Archive for June, 2012

Today is Father’s day.

Gary has been in bed now for several weeks, mostly sleeping but also looking out the window and tolerating our best efforts at turning, cleaning, caring for him. He is not conversational but does respond with head nods and an occasional word or phrase. His grip is impressively strong (we spend a good deal of time holding his hands), his appetite is good, and he is still mercifully pain free. He never complains and never shows impatience with us. 

He is still the best brother in the world. 

Sincere thanks for your continued concern and prayers.

– – – – – –

Here’s a quick thought about Father’s day  … 

Some background first. A decade or more ago, after lots of thought and for reasons well-founded, i made the decision to decline all requests or invitations to sing at weddings. And then, when Gary got sick about a year ago, i made a decision to cancel obligations already on my calendar and to decline new work until our cancer season was over. 

So … it should have been very easy to simply say “no” when i was asked just yesterday to sing at a wedding scheduled for next weekend, right?

Sheriff Mike Jolley is one of the best things about the county in which i live. He is a good friend, a devoted follower of Christ, a regular participant at the Thursday morning men’s gathering on my porch, a generous man with a veteran sense of humor, husband of Cindy, twice a father and a grandfather several times over. 

One of his granddaughters is 4 year old Ramsey. 

i’m not sure why but Sheriff Jolley is not keen on having pets at his house. Some time ago, apparently to address the “i want a pet” wish that children have, Mike gave Ramsey two pet rocks. Yes, rocks. Stones. About the size of a half dollar. One of the stones, he explained to me yesterday, is named Shania. It’s a girl. The other is a male named Obie. The two pet rocks ‘reside’ at the home of Sheriff Jolley and Cindy.

Well, as often happens in the make believe world of children, Ramsey, Shania and Obie have become best of friends through the magical processes that reward active imagination and childhood innocence. 

But a problem has arisen and must be resolved. 

Mike and Cindy, the caretakers of Shania and Obie and, do not allow Shania and Obie to sleep together at night.They are required to stay in separate containers. Propriety and morality dictate such. The good Sheriff and Cindy, who are trying to teach Ramsey (and their other grands) about abiding in the ways of the Lord, have taught and are teaching her that boys and girls should not stay in the same bed until they marry. 

Ramsey says that Shania and Obie have been best friends for a long time now and don’t like to be apart at night.

Ramsey says that she would like for them to be married. 

Next Sunday is the wedding.

Ramsey sent out invitations. 

A caterer will provide cake and other food.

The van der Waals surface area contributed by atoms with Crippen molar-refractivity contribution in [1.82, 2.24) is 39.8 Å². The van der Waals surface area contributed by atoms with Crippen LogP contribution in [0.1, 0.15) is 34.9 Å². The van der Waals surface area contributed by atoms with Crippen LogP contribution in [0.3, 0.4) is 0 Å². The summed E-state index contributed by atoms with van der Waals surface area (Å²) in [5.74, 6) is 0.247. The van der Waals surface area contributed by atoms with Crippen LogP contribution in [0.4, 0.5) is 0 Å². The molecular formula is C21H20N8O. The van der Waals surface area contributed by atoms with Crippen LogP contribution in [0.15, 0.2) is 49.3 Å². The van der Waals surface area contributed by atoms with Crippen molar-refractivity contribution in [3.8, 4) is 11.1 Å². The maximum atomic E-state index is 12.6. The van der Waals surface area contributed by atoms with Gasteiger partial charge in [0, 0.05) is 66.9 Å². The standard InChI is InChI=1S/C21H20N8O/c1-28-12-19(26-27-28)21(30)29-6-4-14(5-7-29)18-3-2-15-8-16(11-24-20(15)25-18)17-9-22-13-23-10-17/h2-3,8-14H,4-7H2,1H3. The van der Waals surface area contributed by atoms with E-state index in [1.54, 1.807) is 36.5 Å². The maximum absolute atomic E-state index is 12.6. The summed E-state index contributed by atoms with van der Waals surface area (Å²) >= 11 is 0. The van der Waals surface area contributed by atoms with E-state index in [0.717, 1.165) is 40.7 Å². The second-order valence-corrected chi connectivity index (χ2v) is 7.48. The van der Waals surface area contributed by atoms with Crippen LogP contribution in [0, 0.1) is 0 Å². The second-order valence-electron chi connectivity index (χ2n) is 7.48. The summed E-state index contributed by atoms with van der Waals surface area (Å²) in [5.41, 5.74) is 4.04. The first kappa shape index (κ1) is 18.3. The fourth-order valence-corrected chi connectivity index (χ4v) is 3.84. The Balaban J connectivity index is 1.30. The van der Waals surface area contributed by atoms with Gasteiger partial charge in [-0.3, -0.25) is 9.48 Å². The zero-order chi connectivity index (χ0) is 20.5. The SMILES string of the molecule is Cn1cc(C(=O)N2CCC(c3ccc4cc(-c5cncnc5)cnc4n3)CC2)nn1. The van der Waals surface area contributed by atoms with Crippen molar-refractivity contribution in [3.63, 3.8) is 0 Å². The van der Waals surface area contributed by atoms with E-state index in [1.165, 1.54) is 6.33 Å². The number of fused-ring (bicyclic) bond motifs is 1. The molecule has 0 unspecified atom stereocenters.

A superior Court judge (Ramsey’s other grandfather) will perform the ceremony.

Sheriff Jolley will wear his tuxedo.

Ramsey and her cousins — the bridesmaids — will wear new dresses and will have their hair and nails beautified for the wedding.

And yes …

i shall sing at the wedding.

                         So where’s the Father’s day thought in all of this?

It would have been very easy for Sheriff Jolley (he’s a tough law enforcement man after all) to make light of Ramsey’s wish. He could have explained to her that these were merely rocks and that her idea was ridiculous. He could have ignored the idea and let time erase it from her memory. He could have disposed of Shania and Obie long before now. 

But Sheriff Jolley is a good grandfather and a kind man, one who knows all too well that children these days don’t get to be children for long. He is all too happy to make a fuss over one little girl and to honor her vocation of ‘play,’ to the end that her heart can flourish, even as she learns the depth of her grandfather’s  commitment to do her good. He is teaching Ramsey lessons for life — about marriage, about patience, about purity, and about gladness — in ways that her 4 year old heart can handle. And how many times in the future do you guess they’ll talk about the day the Obie married Shania. (i can easily imagine that the “Rock” couple will make an appearance at a wedding about 20 years from now.)

      Speaking of stones …

   You might recall that, in the Old Testament, God would sometimes have Israel take rocks, one for each tribe, and make small monuments to remind them of His providence, of their need, and of the nation’s purpose. Those stones of remembrance were perpetual sermons for the people, with the power to call their hearts and minds back to truths about how to live life and honor God. The ceremony of choosing, stacking, and securing the cairns was meant no doubt to make some lasting impression on the minds of those in attendance.

And as unlikely and far-fetched as it sounds, it might just be that, years from now, Ramsey will still have 2 small stones (and memories of a beautiful wedding with her big hearted grandfather) to remind her of things which ought never be forgotten. 

 So …  for me, next Sunday, three miles from home, i’ll sing at my first wedding in many years. 

 ImageAnd i can hardly wait to write the song.



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